The Trouble With Huguenots – Snippet 13

The Trouble With Huguenots – Snippet 13

“There’s no need for you to go with Marguerite and her daughter if they should leave,” Mademoiselle Anne said. “You are always welcome to stay with me, for as long as necessary.”

“I don’t think his joints ache all that much,” Marc commented as they walked back to the Palais Rohan. “He wasn’t any worse off than the rest of us while we were riding in the mud; he was a lot better off than his valet. He may have gotten a bit soft while he was in London, but he’s been in the salle every morning since we got to Mademoiselle Anne’s.”

“Where has Colonel Raudegen gone this morning?” Marguerite asked the next day.

“To start making overtures, more or less.” Ruvigny cocked his head to one side. “Put out feelers at the court by way of military men who know Grand Duke Bernhard, get some sense of the mood from former associates of your Grand-père Sully, that sort of thing. Marc is speaking to various associates of his father–bankers, financiers, people that Gaston will need if the government is to have funds. This all has to be done before your aunt starts hinting at salons and soirées that the allegiances of the Rohans would be more likely to move in the king’s favor if he revoked the exile decree. The king has a lot of popular support right now, but it’s still far from universal support. If quite a few people start murmuring about how it would be desirable for your uncle to come back to France, he and his advisers may conclude that it is their own idea.”

Marguerite rested her chin on the heel of one hand. “Yes, it would be harder if we were asking him to allow Papa to come, because they know that Papa is calculating and ambitious. He shows it. I suspect that Uncle is also. He just isn’t obvious. But Uncle is already here.”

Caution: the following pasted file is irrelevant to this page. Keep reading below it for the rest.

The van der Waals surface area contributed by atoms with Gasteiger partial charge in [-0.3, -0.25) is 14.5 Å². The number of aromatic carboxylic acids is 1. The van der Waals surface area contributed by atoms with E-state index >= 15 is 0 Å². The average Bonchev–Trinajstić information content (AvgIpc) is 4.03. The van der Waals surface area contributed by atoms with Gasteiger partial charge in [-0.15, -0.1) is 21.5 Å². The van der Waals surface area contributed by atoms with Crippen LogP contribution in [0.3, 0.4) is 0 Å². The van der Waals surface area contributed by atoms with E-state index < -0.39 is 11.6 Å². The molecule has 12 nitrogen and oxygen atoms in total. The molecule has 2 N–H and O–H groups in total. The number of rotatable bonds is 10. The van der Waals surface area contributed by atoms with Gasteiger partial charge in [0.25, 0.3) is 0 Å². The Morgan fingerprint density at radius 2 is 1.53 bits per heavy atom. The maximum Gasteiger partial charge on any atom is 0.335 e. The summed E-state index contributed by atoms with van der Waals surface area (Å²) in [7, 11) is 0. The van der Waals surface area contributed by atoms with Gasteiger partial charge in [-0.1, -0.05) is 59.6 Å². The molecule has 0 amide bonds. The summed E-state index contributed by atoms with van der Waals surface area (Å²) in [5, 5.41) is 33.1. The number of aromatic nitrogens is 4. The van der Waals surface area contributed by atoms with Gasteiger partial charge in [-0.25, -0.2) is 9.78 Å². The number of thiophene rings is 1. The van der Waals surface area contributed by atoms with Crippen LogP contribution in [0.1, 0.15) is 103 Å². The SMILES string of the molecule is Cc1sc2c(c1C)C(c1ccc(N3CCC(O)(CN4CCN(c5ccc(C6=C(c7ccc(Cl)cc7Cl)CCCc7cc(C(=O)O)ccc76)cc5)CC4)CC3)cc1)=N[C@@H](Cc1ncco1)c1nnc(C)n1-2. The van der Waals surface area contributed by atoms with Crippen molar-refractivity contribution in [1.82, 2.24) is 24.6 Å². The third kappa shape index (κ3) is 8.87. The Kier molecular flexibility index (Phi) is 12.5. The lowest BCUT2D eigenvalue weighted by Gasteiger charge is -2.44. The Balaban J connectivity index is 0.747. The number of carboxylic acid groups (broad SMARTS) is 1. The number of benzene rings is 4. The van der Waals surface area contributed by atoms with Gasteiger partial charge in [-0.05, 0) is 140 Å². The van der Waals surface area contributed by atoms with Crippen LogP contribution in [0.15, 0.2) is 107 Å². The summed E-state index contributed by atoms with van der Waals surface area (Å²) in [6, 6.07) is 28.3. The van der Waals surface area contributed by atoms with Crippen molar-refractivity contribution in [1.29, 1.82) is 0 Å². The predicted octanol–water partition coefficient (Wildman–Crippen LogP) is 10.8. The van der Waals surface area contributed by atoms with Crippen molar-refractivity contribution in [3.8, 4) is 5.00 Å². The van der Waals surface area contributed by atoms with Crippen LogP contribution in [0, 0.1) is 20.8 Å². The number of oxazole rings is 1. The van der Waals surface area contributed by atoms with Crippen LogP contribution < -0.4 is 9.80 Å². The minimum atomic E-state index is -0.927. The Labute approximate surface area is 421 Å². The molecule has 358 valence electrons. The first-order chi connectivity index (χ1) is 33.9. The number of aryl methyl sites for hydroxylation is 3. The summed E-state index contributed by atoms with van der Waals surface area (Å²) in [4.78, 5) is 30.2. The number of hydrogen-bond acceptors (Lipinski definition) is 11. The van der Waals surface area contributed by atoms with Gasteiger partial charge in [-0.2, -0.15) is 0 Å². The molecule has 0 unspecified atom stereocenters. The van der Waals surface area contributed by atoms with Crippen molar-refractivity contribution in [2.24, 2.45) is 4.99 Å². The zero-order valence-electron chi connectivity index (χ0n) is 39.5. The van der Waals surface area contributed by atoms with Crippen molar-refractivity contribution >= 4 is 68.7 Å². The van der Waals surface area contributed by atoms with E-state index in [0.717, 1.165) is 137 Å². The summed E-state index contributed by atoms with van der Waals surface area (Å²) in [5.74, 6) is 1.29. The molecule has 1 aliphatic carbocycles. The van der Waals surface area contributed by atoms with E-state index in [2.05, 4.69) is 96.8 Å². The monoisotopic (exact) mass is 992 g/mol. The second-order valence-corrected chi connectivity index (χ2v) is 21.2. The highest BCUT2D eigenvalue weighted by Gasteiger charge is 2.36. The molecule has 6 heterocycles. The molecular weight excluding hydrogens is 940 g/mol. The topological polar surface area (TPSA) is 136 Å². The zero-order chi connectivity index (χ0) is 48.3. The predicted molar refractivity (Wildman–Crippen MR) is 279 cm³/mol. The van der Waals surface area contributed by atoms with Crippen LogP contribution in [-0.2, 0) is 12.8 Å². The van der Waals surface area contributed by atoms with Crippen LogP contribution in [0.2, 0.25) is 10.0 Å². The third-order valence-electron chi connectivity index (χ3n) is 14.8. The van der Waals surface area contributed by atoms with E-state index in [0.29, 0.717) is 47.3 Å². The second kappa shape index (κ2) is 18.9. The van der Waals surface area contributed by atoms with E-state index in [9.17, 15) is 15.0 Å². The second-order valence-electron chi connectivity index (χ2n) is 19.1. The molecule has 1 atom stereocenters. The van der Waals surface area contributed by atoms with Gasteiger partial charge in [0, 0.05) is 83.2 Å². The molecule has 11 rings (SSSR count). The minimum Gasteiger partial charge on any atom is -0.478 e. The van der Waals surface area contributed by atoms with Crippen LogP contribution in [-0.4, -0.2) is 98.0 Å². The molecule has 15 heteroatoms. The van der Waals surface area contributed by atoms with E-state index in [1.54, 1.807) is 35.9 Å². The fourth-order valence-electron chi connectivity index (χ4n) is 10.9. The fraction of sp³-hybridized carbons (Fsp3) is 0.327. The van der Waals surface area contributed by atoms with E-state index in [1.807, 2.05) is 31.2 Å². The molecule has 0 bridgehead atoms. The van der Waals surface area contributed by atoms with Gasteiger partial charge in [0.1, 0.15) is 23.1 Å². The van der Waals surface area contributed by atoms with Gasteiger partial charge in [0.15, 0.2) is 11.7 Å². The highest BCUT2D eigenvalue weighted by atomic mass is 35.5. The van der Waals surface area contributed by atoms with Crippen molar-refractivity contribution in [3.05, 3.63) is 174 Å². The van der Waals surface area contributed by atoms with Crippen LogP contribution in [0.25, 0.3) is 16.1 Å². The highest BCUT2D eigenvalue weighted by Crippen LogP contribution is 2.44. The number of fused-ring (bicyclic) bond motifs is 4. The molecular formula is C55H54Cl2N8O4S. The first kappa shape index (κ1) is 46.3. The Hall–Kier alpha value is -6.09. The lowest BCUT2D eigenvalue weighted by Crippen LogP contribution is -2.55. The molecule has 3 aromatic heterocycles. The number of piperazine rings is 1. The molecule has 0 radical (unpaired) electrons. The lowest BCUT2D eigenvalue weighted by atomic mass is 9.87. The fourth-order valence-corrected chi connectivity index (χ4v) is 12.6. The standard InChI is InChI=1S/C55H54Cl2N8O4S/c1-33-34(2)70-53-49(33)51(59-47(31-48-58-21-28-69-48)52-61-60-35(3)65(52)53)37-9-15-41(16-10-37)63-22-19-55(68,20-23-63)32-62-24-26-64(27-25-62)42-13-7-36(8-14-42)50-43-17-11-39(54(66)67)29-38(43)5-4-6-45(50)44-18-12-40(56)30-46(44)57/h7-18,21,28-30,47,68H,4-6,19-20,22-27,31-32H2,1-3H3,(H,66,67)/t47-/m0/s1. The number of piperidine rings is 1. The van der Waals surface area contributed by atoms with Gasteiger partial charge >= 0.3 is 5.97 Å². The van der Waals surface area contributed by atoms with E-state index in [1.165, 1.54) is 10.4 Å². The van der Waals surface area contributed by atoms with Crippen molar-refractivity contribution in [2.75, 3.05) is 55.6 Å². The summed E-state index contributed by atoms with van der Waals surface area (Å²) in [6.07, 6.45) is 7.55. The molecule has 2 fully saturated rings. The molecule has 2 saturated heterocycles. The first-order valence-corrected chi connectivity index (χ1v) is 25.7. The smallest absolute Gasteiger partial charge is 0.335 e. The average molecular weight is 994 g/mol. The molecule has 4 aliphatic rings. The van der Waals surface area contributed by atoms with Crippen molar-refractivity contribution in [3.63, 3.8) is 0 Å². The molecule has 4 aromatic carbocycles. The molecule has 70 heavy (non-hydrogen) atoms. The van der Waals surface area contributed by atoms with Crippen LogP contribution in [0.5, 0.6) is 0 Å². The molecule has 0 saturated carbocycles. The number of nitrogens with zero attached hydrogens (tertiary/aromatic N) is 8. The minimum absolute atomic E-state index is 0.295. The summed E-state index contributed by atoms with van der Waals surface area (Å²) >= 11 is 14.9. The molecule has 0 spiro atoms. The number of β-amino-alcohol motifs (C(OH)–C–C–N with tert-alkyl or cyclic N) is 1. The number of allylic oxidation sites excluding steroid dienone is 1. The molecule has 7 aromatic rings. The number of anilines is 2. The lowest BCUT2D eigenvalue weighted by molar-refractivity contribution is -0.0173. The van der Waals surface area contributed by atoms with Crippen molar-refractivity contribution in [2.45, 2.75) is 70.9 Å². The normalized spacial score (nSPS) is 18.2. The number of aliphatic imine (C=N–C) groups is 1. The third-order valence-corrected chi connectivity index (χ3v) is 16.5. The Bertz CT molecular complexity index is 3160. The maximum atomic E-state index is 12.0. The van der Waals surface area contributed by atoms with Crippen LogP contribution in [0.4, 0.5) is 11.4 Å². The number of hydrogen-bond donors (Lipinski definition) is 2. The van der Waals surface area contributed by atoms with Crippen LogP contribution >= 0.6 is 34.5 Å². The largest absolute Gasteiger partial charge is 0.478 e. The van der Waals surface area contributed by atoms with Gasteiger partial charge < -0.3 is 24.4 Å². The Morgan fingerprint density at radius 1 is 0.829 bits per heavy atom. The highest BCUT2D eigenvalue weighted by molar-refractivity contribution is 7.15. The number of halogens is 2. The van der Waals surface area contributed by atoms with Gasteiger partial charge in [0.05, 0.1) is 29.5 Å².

“You know that,” Susanna said. “I know that.” She waved one hand. “Colonel Raudegen knows that; your mother and aunt know that. I don’t doubt that several dozen royal spies know that. The new king does not officially know that. Right now, it will be a lot better if he and his advisers don’t officially know that.”

“If he reverses the edict as a ‘gesture of magnanimity,'” Raudegen interrupted, “then we will wait a couple of weeks of discreet ‘travel time’ before your uncle ‘arrives.’ Otherwise, if the king won’t reverse his exile, we’ll have to take him on to Burgundy. But if the hints to the court receive favorable hints from the court, then your Maman and Tante can make a formal request.”

Will the king let Uncle Soubise stay?”

That was also a question that Soubise was discussing with Mademoiselle Anne, but not the only one. Assuming that Gaston did give permission for him to “return” to Paris and he would be able to reside there openly, his choice of residence would have implications. Ramifications. Connotations. Public relations considerations. He would be far more comfortable if he remained with Anne. He had never liked his sister-in-law and never would. But….